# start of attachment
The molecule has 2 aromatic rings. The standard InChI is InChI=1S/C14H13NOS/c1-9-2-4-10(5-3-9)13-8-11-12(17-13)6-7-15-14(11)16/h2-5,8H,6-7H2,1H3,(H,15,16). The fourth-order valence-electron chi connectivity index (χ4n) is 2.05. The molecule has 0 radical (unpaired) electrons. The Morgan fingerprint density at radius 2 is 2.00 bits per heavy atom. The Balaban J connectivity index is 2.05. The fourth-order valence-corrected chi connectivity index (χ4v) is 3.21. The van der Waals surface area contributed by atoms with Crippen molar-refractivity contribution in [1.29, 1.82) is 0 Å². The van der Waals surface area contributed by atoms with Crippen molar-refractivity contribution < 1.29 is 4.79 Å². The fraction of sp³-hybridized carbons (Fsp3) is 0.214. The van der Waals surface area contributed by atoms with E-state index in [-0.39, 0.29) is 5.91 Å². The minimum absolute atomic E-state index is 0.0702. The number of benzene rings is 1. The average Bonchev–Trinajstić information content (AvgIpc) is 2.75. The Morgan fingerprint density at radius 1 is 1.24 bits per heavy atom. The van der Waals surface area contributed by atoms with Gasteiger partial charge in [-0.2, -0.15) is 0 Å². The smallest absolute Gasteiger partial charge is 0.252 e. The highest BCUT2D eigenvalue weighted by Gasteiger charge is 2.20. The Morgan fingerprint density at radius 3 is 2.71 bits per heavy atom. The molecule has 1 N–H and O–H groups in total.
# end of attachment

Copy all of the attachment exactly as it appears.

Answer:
The molecule has 2 aromatic rings. The standard InChI is InChI=1S/C14H13NOS/c1-9-2-4-10(5-3-9)13-8-11-12(17-13)6-7-15-14(11)16/h2-5,8H,6-7H2,1H3,(H,15,16). The fourth-order valence-electron chi connectivity index (χ4n) is 2.05. The molecule has 0 radical (unpaired) electrons. The Morgan fingerprint density at radius 2 is 2.00 bits per heavy atom. The Balaban J connectivity index is 2.05. The fourth-order valence-corrected chi connectivity index (χ4v) is 3.21. The van der Waals surface area contributed by atoms with Crippen molar-refractivity contribution in [1.29, 1.82) is 0 Å². The van der Waals surface area contributed by atoms with Crippen molar-refractivity contribution < 1.29 is 4.79 Å². The fraction of sp³-hybridized carbons (Fsp3) is 0.214. The van der Waals surface area contributed by atoms with E-state index in [-0.39, 0.29) is 5.91 Å². The minimum absolute atomic E-state index is 0.0702. The number of benzene rings is 1. The average Bonchev–Trinajstić information content (AvgIpc) is 2.75. The Morgan fingerprint density at radius 1 is 1.24 bits per heavy atom. The van der Waals surface area contributed by atoms with Gasteiger partial charge in [-0.2, -0.15) is 0 Å². The smallest absolute Gasteiger partial charge is 0.252 e. The highest BCUT2D eigenvalue weighted by Gasteiger charge is 2.20. The Morgan fingerprint density at radius 3 is 2.71 bits per heavy atom. The molecule has 1 N–H and O–H groups in total.